‘Children are maggots.’
The interesting phrase was plastered on a mug in the gift shop of the Princess Theatre. I laughed and then, like the education student I am, imagined bringing that mug into my future classroom. Unsurprisingly, the phrase is Miss Trunchbull’s belief, and while I should probably strive to be more like Miss Honey, I can’t help but love the former due to Matilda the Musical.
We all know Matilda, whether it’s from the Roald Dahl novel or the 90s movie. So, just what does the musical do to build upon and bring life to the well-told story?
First is the emotional change. While the musical can be described as fun and comedic, unlike the novel it also contains bleakness, and the contrast between the two only serves to heighten it. As a whole, Matilda is an incredibly serious – and indeed sad – character, for good reason. Trapped in a home that doesn’t understand her brilliance, and in a school with a headmistress that does everything she can to squash it, it’s only natural that such a small child would feel the weight of these situations. To be blunt, watching this is often disheartening, but I believe it makes the just ending of the musical all the more important. Like Matilda, we’ve been forced to wait for it, and it’s damn nice when it comes.
But Matilda the Musical is far from all doom and gloom, also emulating the novel’s ridiculous nature. Labelled as a family musical, Matilda strives to make everybody laugh, from the youngest members of the audience to the grandparents taking them. The pranks pulled are loved by children (and me as well, don’t make me grow up yet), while the absurdity of the ways parents view their seemingly omnipotent children has the older audience members in tears. In my opinion, the best part is that the ‘adult’ jokes aren’t really obscene. Instead, they’re often a touch above the comprehension of children, but just as ridiculous as the other gags.
In terms of casting, I can’t envision anything better. The cast heavily consists of children, and they definitely hold their own in acting, singing and dancing. They fill each character with childishness, reminding me too easily of being in primary school. On the night I watched the musical, playing the star of the show, Matilda, was Alannah Parfett. Not once did she hesitate or stutter her lines, not to mention that her voice was incredible. Blown away by her performance, I’m only more impressed when I consider how complex and demanding the role is. Remaining in my memory most persistently, however, is James Millar’s Miss Trunchbull. The absolute madness of the headmistress is my favourite part of the show, and to act it out as seriously and dramatically as he does without fault was a pleasure to watch.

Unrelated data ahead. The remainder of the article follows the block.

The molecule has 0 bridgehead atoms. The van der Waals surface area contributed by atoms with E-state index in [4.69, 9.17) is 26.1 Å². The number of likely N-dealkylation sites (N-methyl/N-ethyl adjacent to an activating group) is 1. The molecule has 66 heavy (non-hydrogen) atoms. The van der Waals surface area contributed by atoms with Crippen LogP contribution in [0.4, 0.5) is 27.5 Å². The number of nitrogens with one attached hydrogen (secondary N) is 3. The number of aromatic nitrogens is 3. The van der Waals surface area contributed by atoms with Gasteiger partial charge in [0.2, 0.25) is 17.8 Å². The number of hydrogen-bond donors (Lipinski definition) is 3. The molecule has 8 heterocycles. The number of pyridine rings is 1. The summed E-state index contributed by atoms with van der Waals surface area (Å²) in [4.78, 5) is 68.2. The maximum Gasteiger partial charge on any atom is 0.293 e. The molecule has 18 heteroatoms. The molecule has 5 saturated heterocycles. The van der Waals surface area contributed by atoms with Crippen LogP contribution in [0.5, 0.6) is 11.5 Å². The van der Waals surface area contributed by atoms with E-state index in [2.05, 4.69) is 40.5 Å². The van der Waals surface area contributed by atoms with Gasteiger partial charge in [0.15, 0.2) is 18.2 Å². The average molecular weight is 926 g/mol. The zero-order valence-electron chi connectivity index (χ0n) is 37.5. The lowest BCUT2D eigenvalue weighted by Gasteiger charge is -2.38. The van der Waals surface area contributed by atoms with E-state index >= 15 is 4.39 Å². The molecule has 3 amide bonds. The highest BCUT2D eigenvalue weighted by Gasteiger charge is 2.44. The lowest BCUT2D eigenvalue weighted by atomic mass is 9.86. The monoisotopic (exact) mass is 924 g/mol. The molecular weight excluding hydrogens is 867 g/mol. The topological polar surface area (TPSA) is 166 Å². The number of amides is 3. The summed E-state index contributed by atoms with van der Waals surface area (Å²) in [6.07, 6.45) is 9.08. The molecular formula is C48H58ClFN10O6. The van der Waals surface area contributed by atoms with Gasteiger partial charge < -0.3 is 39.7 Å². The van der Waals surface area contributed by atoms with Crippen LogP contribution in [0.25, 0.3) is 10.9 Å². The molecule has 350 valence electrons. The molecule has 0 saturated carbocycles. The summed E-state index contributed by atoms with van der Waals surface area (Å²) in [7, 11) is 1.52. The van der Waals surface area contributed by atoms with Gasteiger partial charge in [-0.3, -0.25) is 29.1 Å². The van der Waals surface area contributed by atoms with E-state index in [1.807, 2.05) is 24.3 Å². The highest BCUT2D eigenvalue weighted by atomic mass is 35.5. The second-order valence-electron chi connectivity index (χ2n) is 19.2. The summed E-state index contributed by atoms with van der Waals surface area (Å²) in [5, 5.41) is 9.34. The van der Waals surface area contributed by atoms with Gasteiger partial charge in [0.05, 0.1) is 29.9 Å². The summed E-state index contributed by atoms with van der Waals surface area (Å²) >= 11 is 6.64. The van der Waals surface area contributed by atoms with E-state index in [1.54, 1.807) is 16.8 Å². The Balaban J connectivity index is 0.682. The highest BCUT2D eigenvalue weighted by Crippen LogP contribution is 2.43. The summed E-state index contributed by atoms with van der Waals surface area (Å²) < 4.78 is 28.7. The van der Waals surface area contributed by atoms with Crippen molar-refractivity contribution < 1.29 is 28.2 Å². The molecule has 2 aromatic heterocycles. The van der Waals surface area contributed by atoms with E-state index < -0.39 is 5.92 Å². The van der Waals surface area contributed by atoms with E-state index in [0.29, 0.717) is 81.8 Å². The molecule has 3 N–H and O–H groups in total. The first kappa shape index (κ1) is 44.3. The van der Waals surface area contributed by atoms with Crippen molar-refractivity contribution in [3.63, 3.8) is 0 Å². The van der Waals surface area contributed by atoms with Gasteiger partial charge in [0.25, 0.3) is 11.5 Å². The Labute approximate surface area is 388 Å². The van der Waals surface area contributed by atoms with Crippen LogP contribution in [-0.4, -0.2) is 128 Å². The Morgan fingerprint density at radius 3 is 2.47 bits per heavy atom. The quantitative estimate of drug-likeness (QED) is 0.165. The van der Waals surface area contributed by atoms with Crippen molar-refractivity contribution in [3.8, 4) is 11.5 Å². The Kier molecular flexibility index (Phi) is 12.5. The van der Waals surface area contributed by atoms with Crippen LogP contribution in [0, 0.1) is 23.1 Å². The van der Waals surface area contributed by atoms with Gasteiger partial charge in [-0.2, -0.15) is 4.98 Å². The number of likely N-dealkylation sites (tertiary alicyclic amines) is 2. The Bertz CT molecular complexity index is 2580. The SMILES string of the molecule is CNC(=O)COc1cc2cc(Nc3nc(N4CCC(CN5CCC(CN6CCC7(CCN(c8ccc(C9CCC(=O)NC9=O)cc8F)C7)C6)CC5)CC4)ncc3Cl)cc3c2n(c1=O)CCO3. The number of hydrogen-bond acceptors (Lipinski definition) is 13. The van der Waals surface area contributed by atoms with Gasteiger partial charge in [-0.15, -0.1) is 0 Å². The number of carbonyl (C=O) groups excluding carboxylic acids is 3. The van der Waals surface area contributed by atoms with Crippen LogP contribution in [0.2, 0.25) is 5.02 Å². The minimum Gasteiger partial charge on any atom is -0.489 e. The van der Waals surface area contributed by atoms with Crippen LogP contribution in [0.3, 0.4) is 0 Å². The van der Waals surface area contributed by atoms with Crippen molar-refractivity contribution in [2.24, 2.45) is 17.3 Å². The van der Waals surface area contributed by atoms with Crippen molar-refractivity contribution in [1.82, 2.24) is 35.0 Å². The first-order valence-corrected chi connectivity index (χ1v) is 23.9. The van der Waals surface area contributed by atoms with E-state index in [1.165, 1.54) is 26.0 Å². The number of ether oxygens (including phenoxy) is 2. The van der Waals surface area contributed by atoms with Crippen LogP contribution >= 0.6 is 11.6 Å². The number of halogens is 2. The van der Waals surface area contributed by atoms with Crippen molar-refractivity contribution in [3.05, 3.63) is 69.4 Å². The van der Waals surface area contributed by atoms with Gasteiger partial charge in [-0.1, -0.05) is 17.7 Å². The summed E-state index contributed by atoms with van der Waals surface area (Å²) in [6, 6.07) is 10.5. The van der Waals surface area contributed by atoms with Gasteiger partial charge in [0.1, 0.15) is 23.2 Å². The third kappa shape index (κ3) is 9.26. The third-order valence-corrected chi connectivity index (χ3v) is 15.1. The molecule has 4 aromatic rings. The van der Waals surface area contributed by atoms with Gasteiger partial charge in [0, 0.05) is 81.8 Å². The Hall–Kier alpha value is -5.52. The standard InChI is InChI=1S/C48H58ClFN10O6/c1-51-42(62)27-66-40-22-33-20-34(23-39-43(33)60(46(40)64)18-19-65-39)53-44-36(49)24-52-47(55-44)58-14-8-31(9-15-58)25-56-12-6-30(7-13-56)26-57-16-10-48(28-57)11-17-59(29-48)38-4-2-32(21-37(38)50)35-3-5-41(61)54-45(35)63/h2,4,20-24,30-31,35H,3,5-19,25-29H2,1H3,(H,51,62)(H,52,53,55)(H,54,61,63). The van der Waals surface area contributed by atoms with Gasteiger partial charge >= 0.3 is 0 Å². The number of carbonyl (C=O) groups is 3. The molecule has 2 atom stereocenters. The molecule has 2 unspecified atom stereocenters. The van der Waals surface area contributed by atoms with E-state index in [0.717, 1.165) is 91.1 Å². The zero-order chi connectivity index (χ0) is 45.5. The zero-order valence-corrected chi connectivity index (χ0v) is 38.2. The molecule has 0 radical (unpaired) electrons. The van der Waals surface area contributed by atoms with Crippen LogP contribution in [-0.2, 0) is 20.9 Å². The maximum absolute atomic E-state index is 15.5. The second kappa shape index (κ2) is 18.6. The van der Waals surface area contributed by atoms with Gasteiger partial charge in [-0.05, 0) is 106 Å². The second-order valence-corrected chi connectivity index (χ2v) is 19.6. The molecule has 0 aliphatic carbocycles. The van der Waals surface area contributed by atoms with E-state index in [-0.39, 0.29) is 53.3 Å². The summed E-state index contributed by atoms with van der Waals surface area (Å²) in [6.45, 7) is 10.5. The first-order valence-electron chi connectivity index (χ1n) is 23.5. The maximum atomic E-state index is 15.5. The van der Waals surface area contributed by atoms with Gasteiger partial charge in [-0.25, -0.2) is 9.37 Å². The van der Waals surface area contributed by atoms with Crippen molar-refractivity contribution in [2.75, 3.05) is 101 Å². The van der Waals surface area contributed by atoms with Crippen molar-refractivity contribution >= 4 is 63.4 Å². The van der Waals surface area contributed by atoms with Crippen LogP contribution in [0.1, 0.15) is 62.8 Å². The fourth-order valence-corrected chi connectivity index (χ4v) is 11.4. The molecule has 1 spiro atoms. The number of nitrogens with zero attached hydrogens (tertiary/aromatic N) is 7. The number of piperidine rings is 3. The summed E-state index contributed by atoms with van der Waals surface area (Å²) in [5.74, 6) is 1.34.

Lastly, the music. Creating a genius soundtrack obviously requires a genius, and the musical would not have been the same without Tim Minchin. The songs aren’t just catchy or fun; they’re damn clever. I think mostly of the lyrics to ‘School Song’, however as a whole, the music doesn’t fail to evoke the right mood from the audience, and it takes a very careful person to pull that off. Of course, the orchestra deserves as much praise as Minchin himself, consisting of just twelve members on 17 different instruments.
Do you want to laugh, cry and miss being a child? While being a university student guarantees all three, for a less stressful experience I highly recommend seeing Matilda the Musical.